This video is a quick demonstration of the foreground selection tool in the GIMP, a powerful and free image editing application. The foreground selection tool gives photographers a quick and easy way to isolate portions of a photograph for masking or other effects.
Flickr has caught on not only with individuals, but also with certain organizations. They have discovered that flickr can bring attention to their causes, their members, their goals, and their achievements. Recently, flickr and TechSoup, which helps nonprofits share and learn about technology, began a new program called Flickr for Good.
Flickr for Good will provide 10,000 almost-free pro memberships to registered nonprofit organizations and certain libraries in the United States and Canada. I say “almost-free” because while the memberships themselves are free, there is a small administrative fee of $3 per account.
Many groups have already taken advantage of this offer. For example, The Nature Conservancy has a flickr site that ran a digital photography contest that received more than 11,000 entries. Interplast, a group that provides free reconstructive surgery to children in underdeveloped areas, shows before and after photos of patients, as well as images of their own workers. Oxfam sponsored a Starbucks photo petition showing images of people holding signs that said “I support Ethiopian Coffee Farmers.”
Organizations can use flickr to publicize themselves and their work, and also to share information internally. Some groups have posted online photo tutorials, while others have shared photos of potential venues, building materials, or meetings.
I have long been an outdoor sports enthusiast. I love to hike, bike, kayak, and climb. My camera sometimes comes with me, but often not. There are two reasons I usually leave the camera at home, firstly it’s relatively heavy which, especially for hiking and climbing, is a big deal. And secondly I fear I will either fall and crush the camera, roll over in a kayak and submerge it in a river, drop it off a cliff face, or destroy it beyond repair in some other manner.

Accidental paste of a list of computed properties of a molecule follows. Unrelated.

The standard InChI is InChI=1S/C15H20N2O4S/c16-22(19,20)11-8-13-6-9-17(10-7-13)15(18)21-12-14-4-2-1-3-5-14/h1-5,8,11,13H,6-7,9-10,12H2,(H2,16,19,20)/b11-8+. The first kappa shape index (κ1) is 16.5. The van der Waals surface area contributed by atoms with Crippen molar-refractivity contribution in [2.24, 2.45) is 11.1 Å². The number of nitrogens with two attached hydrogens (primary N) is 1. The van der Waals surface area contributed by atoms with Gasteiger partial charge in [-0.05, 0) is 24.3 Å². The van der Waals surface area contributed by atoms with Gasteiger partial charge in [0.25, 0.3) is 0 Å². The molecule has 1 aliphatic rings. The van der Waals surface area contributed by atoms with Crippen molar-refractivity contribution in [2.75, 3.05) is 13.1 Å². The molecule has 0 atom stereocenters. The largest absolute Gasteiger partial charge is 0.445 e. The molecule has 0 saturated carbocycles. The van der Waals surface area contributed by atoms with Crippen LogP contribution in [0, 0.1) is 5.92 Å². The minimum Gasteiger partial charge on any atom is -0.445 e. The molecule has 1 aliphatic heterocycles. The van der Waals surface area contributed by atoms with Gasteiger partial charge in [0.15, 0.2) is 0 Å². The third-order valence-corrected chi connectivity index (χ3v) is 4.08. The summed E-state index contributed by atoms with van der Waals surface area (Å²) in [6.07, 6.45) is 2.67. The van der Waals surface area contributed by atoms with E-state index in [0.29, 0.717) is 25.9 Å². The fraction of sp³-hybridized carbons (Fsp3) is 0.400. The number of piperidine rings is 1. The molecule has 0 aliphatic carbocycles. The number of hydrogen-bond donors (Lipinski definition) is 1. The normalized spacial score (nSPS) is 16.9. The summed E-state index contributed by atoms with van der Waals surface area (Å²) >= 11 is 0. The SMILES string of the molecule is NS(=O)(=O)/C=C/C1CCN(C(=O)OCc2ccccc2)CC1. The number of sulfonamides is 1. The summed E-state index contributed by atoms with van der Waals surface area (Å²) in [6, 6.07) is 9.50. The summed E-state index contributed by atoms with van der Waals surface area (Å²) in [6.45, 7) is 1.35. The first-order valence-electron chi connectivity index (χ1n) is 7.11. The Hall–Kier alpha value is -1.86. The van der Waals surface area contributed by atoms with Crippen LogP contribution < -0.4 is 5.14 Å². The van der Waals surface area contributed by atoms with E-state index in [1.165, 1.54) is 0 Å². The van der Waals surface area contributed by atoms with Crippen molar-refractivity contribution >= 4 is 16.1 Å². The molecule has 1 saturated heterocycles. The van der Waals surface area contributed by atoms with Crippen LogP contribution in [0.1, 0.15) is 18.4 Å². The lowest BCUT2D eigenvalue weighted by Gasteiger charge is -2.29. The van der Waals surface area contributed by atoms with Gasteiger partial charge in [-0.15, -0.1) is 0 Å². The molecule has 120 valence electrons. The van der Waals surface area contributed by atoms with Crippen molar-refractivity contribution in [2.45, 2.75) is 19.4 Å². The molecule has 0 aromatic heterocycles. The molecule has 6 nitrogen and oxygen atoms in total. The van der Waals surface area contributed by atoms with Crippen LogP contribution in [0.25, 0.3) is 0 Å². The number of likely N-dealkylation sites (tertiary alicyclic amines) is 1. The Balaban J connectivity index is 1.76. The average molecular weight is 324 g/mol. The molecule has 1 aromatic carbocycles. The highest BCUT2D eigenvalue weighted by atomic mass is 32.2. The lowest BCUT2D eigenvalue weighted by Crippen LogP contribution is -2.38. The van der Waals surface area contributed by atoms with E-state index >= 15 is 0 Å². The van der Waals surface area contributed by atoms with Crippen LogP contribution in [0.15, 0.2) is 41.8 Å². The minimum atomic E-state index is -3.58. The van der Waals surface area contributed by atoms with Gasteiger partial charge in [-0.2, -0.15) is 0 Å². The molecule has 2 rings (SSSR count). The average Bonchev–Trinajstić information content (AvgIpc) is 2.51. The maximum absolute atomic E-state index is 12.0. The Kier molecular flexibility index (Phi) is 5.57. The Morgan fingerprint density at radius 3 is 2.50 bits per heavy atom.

But I recently came across an article in the August 2007 issue of National Geographic Magazine showcasing an adventure photography gallery and it has inspired me to be brave and try combining my love of outdoor adventure with my love of photography more often. National Geographic describes adventure photography as “probably the only field of photography that is exclusively shot by participants.” Below are some tips to balance your participation with good photography: Read more…
Those of you who write blogs using WordPress now have a new tool to help you find quality photos to illustrate your words: the Photo Dropper. The Photo Dropper allows you to find Creative Commons-licensed photos on flickrand add them to your blog. You find images by doing keyword searches, and after you have selected the shots, the Photo Dropper even adds proper attribution links. It’s easy, it’s free, and you never have to leave the WordPress dashboard while you are working.
That said, we should add a few caveats. First, be sure you understand the various types of licensing before you begin. Some images cannot legally be altered. Others can be used only for noncommercial sites. The various types of licensing are clearly explained in an article on skelliewag.org.
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